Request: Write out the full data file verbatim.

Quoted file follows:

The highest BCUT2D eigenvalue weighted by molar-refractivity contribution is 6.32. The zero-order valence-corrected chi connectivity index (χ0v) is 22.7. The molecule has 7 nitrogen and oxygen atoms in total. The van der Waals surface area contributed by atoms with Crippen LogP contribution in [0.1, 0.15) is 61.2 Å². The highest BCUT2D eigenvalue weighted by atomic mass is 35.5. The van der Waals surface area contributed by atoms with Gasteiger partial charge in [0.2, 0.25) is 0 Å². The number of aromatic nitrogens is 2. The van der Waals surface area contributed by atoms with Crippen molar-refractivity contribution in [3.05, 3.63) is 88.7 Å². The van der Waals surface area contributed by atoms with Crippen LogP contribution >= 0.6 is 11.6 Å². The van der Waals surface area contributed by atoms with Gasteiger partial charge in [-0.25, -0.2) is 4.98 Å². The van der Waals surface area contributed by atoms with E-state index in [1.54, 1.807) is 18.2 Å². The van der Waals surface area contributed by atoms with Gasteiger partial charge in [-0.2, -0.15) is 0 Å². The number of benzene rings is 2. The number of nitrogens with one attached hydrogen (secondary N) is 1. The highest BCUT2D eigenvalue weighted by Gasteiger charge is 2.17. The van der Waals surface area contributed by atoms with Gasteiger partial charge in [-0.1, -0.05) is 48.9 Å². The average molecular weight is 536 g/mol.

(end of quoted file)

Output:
The highest BCUT2D eigenvalue weighted by molar-refractivity contribution is 6.32. The zero-order valence-corrected chi connectivity index (χ0v) is 22.7. The molecule has 7 nitrogen and oxygen atoms in total. The van der Waals surface area contributed by atoms with Crippen LogP contribution in [0.1, 0.15) is 61.2 Å². The highest BCUT2D eigenvalue weighted by atomic mass is 35.5. The van der Waals surface area contributed by atoms with Gasteiger partial charge in [0.2, 0.25) is 0 Å². The number of aromatic nitrogens is 2. The van der Waals surface area contributed by atoms with Crippen molar-refractivity contribution in [3.05, 3.63) is 88.7 Å². The van der Waals surface area contributed by atoms with Crippen LogP contribution >= 0.6 is 11.6 Å². The van der Waals surface area contributed by atoms with Gasteiger partial charge in [-0.25, -0.2) is 4.98 Å². The van der Waals surface area contributed by atoms with E-state index in [1.54, 1.807) is 18.2 Å². The van der Waals surface area contributed by atoms with Gasteiger partial charge in [-0.2, -0.15) is 0 Å². The number of benzene rings is 2. The number of nitrogens with one attached hydrogen (secondary N) is 1. The highest BCUT2D eigenvalue weighted by Gasteiger charge is 2.17. The van der Waals surface area contributed by atoms with Gasteiger partial charge in [-0.1, -0.05) is 48.9 Å². The average molecular weight is 536 g/mol.